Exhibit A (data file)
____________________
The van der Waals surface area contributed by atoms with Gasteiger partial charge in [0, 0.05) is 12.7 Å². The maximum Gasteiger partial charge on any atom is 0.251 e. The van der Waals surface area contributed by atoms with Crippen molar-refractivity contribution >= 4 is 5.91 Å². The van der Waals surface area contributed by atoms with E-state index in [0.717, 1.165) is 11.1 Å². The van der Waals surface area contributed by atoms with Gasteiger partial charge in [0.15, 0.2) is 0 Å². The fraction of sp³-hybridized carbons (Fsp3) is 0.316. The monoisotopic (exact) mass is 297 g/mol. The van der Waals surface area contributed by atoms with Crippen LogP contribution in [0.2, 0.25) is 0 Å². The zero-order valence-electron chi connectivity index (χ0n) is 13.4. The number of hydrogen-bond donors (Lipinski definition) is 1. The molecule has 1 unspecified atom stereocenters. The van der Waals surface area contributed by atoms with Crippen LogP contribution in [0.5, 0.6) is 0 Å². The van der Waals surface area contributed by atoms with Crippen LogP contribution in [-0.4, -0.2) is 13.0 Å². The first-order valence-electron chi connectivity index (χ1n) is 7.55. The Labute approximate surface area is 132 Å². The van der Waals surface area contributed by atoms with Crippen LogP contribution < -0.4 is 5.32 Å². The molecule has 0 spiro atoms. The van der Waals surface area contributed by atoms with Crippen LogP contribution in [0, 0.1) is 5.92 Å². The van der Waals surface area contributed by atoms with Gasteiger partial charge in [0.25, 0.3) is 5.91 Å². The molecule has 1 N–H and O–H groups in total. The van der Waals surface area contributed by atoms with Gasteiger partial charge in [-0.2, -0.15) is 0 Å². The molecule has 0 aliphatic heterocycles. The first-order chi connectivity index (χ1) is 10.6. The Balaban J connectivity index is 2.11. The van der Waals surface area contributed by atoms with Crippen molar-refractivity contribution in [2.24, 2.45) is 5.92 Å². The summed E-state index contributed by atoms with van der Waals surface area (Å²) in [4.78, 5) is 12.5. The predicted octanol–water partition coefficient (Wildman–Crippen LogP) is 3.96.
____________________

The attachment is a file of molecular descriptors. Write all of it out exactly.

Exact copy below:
The van der Waals surface area contributed by atoms with Gasteiger partial charge in [0, 0.05) is 12.7 Å². The maximum Gasteiger partial charge on any atom is 0.251 e. The van der Waals surface area contributed by atoms with Crippen molar-refractivity contribution >= 4 is 5.91 Å². The van der Waals surface area contributed by atoms with E-state index in [0.717, 1.165) is 11.1 Å². The van der Waals surface area contributed by atoms with Gasteiger partial charge in [0.15, 0.2) is 0 Å². The fraction of sp³-hybridized carbons (Fsp3) is 0.316. The monoisotopic (exact) mass is 297 g/mol. The van der Waals surface area contributed by atoms with Crippen LogP contribution in [0.2, 0.25) is 0 Å². The zero-order valence-electron chi connectivity index (χ0n) is 13.4. The number of hydrogen-bond donors (Lipinski definition) is 1. The molecule has 1 unspecified atom stereocenters. The van der Waals surface area contributed by atoms with Crippen LogP contribution in [0.5, 0.6) is 0 Å². The van der Waals surface area contributed by atoms with Crippen LogP contribution in [-0.4, -0.2) is 13.0 Å². The first-order valence-electron chi connectivity index (χ1n) is 7.55. The Labute approximate surface area is 132 Å². The van der Waals surface area contributed by atoms with Crippen LogP contribution < -0.4 is 5.32 Å². The molecule has 0 spiro atoms. The van der Waals surface area contributed by atoms with Crippen LogP contribution in [0, 0.1) is 5.92 Å². The van der Waals surface area contributed by atoms with Gasteiger partial charge in [0.25, 0.3) is 5.91 Å². The molecule has 1 N–H and O–H groups in total. The van der Waals surface area contributed by atoms with Gasteiger partial charge in [-0.2, -0.15) is 0 Å². The molecule has 0 aliphatic heterocycles. The first-order chi connectivity index (χ1) is 10.6. The Balaban J connectivity index is 2.11. The van der Waals surface area contributed by atoms with Crippen molar-refractivity contribution in [2.24, 2.45) is 5.92 Å². The summed E-state index contributed by atoms with van der Waals surface area (Å²) in [4.78, 5) is 12.5. The predicted octanol–water partition coefficient (Wildman–Crippen LogP) is 3.96.